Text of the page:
That may have been a viable business strategy a decade ago, but the market has changed. More and more companies are choosing not to run their own servers on-site, but instead to use Amazon Web Services. And that disrupts the traditional "pay for service" model -- because now companies are using MongoDB, and they're paying for service, but they're not paying MongoDB for service, they're paying Amazon for it.
Clearly the bean-counters at MongoDB saw this as a problem, and so they wrote a license that they hoped would force Amazon to pay them to continue using their software.
Meanwhile, neither the Free Software Foundation nor the Open Source Initiative has reached an official verdict yet on whether the SSPL is a free/open-source license, but it's under review, and Bruce Perens has his doubts.
First of all, he notes that it almost certainly violates the FSF's copyright on the AGPL; just because it's a license that allows redistribution of modified versions of software doesn't mean that it allows redistribution of modified versions of the text of the license.
The issue of the license text being infringing of FSF's copyright needs to be addressed. I doubt FSF is going to give permission for this use of their text. There is a possible 17 USC 102(b) argument, but most sources (Nimmer, Adams) disagree, and I don't know of any case law. This might require a full rewrite, and IMO OSI would face a risk of being a contributory infringer simply by hosting a copy of the current text on their site. The legal ambiguity of that might be sufficient reason for rejection.
And in the same post, he suggests it might violate sections 6 and 9 of the OSD. I've already quoted #6; here's the text of #9:
9. License Must Not Restrict Other Software
The license must not place restrictions on other software that is distributed along with the licensed software. For example, the license must not insist that all other programs distributed on the same medium must be open-source software.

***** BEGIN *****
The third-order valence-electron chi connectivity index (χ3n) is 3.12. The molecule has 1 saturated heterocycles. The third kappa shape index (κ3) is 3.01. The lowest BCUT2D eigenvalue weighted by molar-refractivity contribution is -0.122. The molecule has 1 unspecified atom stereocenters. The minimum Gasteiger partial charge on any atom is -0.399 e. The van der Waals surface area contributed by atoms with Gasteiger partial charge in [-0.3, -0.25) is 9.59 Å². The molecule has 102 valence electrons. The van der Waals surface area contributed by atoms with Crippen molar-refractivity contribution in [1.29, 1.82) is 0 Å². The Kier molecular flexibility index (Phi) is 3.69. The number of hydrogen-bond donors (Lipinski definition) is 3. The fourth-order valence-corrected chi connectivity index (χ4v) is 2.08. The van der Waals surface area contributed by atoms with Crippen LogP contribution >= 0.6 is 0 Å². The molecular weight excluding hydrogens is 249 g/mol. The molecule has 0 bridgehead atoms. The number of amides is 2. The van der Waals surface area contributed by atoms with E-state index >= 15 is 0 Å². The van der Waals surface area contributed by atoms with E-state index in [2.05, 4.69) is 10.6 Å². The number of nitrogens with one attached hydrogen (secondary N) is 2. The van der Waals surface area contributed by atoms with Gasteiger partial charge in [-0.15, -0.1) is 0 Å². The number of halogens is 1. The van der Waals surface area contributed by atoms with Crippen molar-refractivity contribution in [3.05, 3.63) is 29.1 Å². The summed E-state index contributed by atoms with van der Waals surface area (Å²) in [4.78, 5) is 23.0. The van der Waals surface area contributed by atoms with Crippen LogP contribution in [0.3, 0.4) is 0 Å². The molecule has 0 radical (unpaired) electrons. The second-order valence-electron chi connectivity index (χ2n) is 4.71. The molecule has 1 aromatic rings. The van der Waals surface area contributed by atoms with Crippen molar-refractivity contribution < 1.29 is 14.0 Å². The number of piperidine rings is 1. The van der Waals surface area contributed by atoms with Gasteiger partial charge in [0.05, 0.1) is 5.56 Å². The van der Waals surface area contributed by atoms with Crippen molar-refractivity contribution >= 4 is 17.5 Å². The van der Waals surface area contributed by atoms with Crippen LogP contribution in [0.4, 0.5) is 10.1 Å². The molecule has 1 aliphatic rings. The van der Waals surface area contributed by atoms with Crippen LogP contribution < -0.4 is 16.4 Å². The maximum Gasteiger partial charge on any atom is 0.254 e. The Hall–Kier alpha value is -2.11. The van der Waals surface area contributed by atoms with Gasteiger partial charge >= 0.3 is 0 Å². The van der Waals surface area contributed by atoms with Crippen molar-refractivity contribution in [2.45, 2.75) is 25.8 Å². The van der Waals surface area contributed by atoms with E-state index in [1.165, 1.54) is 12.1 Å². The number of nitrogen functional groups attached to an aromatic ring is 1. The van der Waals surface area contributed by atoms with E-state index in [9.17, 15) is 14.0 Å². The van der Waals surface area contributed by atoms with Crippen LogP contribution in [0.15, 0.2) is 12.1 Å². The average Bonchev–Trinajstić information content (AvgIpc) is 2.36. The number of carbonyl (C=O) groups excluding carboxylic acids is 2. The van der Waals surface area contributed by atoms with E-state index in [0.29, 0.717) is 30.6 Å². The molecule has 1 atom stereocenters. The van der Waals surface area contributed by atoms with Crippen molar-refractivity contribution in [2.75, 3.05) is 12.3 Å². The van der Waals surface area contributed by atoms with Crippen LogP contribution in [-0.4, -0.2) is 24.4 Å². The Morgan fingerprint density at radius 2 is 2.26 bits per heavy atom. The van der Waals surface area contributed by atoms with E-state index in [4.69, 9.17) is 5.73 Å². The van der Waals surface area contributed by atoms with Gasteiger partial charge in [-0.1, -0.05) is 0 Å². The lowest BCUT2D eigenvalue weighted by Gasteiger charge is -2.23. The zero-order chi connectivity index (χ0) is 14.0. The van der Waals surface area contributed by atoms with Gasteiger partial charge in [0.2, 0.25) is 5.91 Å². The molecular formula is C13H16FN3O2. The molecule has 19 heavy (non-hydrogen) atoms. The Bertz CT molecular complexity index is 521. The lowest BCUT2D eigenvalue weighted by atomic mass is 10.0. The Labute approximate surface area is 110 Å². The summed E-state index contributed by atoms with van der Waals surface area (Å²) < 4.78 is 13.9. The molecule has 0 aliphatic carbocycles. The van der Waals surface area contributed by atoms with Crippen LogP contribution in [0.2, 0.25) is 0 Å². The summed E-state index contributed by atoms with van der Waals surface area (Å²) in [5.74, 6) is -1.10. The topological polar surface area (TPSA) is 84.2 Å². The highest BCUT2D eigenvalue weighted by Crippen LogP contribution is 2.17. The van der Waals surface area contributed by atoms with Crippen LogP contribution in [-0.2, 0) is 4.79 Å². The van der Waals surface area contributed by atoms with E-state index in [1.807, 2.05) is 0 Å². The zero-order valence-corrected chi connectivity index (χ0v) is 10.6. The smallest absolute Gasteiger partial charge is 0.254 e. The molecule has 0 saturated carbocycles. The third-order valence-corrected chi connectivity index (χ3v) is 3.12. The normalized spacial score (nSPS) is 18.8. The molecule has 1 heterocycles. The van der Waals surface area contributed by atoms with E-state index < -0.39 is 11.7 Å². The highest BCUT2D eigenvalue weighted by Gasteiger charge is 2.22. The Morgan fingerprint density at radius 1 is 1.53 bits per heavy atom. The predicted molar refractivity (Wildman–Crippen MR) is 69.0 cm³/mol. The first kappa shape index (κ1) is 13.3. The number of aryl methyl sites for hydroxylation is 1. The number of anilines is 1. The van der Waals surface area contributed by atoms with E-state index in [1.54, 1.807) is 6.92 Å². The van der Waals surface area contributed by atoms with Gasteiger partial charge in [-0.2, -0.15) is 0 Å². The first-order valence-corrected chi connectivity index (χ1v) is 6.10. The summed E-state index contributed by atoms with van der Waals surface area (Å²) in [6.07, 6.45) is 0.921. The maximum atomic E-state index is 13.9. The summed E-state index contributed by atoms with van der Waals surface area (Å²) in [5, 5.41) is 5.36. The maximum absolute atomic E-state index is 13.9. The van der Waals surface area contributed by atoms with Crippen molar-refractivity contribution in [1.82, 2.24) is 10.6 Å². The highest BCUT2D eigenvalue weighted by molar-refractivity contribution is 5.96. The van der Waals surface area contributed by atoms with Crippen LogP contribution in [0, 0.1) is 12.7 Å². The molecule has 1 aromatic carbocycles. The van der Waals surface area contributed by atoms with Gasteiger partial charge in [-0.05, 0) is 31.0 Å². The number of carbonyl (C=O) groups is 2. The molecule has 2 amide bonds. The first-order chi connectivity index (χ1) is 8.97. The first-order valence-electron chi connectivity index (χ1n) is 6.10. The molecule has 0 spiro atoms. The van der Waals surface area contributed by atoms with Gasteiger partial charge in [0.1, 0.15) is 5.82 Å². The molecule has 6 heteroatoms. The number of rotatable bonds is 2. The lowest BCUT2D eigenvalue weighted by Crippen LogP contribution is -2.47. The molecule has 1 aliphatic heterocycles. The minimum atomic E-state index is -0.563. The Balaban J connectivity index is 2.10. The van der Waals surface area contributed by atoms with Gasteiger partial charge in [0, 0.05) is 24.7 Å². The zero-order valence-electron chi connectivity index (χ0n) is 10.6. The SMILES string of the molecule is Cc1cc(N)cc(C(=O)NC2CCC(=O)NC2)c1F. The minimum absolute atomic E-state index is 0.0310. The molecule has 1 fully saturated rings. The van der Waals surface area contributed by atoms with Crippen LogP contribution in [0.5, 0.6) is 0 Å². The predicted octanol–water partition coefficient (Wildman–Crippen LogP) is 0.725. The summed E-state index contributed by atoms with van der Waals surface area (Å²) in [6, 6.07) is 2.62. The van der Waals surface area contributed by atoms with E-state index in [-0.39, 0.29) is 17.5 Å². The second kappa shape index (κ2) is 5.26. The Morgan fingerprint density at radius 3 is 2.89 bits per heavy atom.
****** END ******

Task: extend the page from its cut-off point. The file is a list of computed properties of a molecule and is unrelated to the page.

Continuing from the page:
And here's what Perens has to say about the SSPL:
I am most concerned with the second paragraph of section 13, and its conflict with OSD #9 and #6. The definition of how those pieces are coupled needs to be tighter. Management software, backup software, etc. may be used as part of the offering of a service, but they don't create a derivative work, nor are they combined into the same program. So, we get a restriction on works that are simply aggregated together (#9) or a restriction on use of the program if the data is backed up using a non-Open-Source backup program (#6).
In a later post, and with deep apologies, Perens backs off the Section 9 claims and states that the SSPL violates the spirit of Section 9, but not the letter.
The OSD terms were not written for software-as-a-service. OSD #9 very clearly states
The license must not place restrictions on other software that is *distributed* along with the licensed software. For example, the license must not insist that all other programs *distributed on the same medium* must be open-source software.
Since software-as-a-service software is not distributed, OSD #9 doesn't apply. Sorry. The document was written for another time and I could not predict today's conditions.
Regardless, even if it doesn't violate #9, it would nonetheless appear to violate #6. At any rate, Red Hat and its community version, Fedora, think so; they've rejected the SSPL and will be removing MongoDB from their software repositories. The Debian maintainers don't even think a strict analysis of the Debian Free Software Guidelines is necessary; it clearly violates the spirit of the DFSG, and that's good enough for exclusion from Debian.
Here's the thing: a change in license can kill a project. XFree86 was a much more essential package than MongoDB, and its owners made a much more minor change to its license. But that was enough to completely destroy the project. A previous version, with the old license, was forked as X.Org, and within a matter of months every Linux and BSD release had switched.
MongoDB is well along that path. The company has since introduced SSPL v2 in the hopes that it will prove more acceptable than v1, but MongoDB itself is still published under v1.
Maybe v2 will prove more acceptable. Maybe MongoDB won't end up like XFree86 and it'll end up like, say, KDE instead -- a project which initially used a nonfree license but then switched to a free license and continues to be widely used. Those are MongoDB's options: make your license acceptable to the free/open-source community, or fade into irrelevance as everybody switches to a fork. Time will tell which path MongoDB ultimately takes -- and what impact that has on the rest of this new crop of projects trying to pass off proprietary licenses as free ones.